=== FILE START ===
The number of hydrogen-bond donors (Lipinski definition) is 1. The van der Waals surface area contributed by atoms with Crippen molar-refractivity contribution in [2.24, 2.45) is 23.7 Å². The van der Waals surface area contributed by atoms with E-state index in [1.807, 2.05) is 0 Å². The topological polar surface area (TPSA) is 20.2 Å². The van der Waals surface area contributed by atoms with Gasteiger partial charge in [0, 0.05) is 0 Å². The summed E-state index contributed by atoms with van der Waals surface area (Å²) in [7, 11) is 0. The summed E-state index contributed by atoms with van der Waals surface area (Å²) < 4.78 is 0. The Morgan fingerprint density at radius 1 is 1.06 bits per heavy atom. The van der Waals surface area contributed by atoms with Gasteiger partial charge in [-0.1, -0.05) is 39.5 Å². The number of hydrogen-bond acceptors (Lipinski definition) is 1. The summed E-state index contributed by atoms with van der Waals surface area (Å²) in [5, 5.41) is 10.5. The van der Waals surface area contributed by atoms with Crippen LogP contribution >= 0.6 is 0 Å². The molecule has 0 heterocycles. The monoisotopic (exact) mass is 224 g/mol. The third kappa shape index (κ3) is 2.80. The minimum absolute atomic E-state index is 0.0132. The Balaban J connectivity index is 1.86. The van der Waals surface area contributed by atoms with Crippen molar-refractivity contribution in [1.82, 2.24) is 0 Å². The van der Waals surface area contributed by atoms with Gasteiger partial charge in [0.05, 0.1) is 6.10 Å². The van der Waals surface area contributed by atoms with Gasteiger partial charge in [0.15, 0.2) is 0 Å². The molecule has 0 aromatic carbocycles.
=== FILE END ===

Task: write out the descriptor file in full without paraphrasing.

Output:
The number of hydrogen-bond donors (Lipinski definition) is 1. The van der Waals surface area contributed by atoms with Crippen molar-refractivity contribution in [2.24, 2.45) is 23.7 Å². The van der Waals surface area contributed by atoms with E-state index in [1.807, 2.05) is 0 Å². The topological polar surface area (TPSA) is 20.2 Å². The van der Waals surface area contributed by atoms with Gasteiger partial charge in [0, 0.05) is 0 Å². The summed E-state index contributed by atoms with van der Waals surface area (Å²) in [7, 11) is 0. The summed E-state index contributed by atoms with van der Waals surface area (Å²) < 4.78 is 0. The Morgan fingerprint density at radius 1 is 1.06 bits per heavy atom. The van der Waals surface area contributed by atoms with Gasteiger partial charge in [-0.1, -0.05) is 39.5 Å². The number of hydrogen-bond acceptors (Lipinski definition) is 1. The summed E-state index contributed by atoms with van der Waals surface area (Å²) in [5, 5.41) is 10.5. The van der Waals surface area contributed by atoms with Crippen LogP contribution >= 0.6 is 0 Å². The molecule has 0 heterocycles. The monoisotopic (exact) mass is 224 g/mol. The third kappa shape index (κ3) is 2.80. The minimum absolute atomic E-state index is 0.0132. The Balaban J connectivity index is 1.86. The van der Waals surface area contributed by atoms with Crippen molar-refractivity contribution in [1.82, 2.24) is 0 Å². The van der Waals surface area contributed by atoms with Gasteiger partial charge in [0.05, 0.1) is 6.10 Å². The van der Waals surface area contributed by atoms with Gasteiger partial charge in [0.15, 0.2) is 0 Å². The molecule has 0 aromatic carbocycles.